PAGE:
Two days after the two top officials at the Pensacola Fire Department were abruptly placed on administrative leave, it’s still unclear why the two were suspended and when — or if — they might return to work.
On Tuesday, fire chief Matt Schmitt and deputy fire chief Joseph Glover came to City Hall for a previously scheduled meeting with city administrator Eric Olson. Instead of meeting with Olson, though, they were greeted by assistant city administrator Keith Wilkins and human resources manager Tracy Walsh.
Schmitt and Glover were each handed the same letter, on Office of the Mayor letterhead, bearing Wilkins’ signature under the heading, “MEMORADUM.” [sic]
“The City has been made aware of circumstances that require an investigation be completed within the Fire Department,” the letter read. “Effective immediately, you are placed on Administrative Leave until otherwise directed.”
The two veteran firefighters were ordered to hand over their city identification badges, car and building keys, city cell phones, and other city-owned equipment. Because the two had come to city hall in a fire department vehicle, they were told they needed to find their own way home. “If you have personal items you wish to collect from your office, you may contact me and I will arrange for their delivery,” Wilkins wrote.
City spokesman Vernon Stewart confirmed Tuesday that Schmitt and Glover had been placed on paid administrative leave pending an investigation. But what prompted the investigation, who is conducting it, and how long the investigation is expected to last are among the questions that remain unanswered. City officials, including Mayor Ashton Hayward, have repeatedly declined to answer questions about the matter over the past two days.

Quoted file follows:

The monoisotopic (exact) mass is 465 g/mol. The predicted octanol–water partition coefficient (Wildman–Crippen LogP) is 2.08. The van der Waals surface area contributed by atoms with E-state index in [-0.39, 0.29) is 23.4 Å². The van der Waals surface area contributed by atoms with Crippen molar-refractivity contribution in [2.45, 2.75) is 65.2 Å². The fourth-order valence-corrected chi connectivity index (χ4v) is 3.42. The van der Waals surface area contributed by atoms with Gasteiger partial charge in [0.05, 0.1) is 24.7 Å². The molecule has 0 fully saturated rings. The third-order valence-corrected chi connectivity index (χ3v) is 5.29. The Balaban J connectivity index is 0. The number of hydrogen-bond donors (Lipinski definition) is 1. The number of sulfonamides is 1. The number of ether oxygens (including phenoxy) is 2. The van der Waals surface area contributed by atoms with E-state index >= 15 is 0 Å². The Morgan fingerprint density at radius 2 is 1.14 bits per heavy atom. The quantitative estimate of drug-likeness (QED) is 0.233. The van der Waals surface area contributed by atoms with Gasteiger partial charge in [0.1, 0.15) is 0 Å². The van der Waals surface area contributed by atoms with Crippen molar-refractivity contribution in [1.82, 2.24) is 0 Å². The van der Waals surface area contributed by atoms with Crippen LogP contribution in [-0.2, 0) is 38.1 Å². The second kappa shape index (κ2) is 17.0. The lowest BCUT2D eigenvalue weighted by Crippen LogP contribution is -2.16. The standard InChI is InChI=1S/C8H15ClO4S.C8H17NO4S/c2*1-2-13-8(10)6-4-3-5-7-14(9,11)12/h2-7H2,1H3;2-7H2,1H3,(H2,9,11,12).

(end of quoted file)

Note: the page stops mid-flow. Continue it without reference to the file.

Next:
“I don’t even know what I’m being accused of,” said Glover on Wednesday.
Calls to both mens’ city cell phone numbers on Wednesday confirmed that their numbers have been disconnected, and both men have been removed from the fire department’s website and the staff directory on the city website, replaced by David Allen, the longtime fire marshal who the city announced Tuesday would step in as acting fire chief.
The letter given to Schmitt and Glover included a set of “restrictions,” including a directive not to talk about the investigation with coworkers. “Immediately and until the investigation is completed, you are not to contact or discuss this investigation with any City employee,” the letter read. “Failure to comply with the restrictions outlined in this memorandum may subject you to disciplinary action, up to and including termination.”
Schmitt had served as the city’s interim fire chief since 2010 and has served as a Pensacola firefighter for more than 35 years. Glover — the highest-ranking African-American in the department — has been a Pensacola firefighter for nearly 30 years. Glover, along with three other African-American firefighters, sued the city in 2005 alleging a hostile work environment in which coworkers “regularly used racial slurs.” A federal judge ruled in favor of the city, a decision which was affirmed on appeal.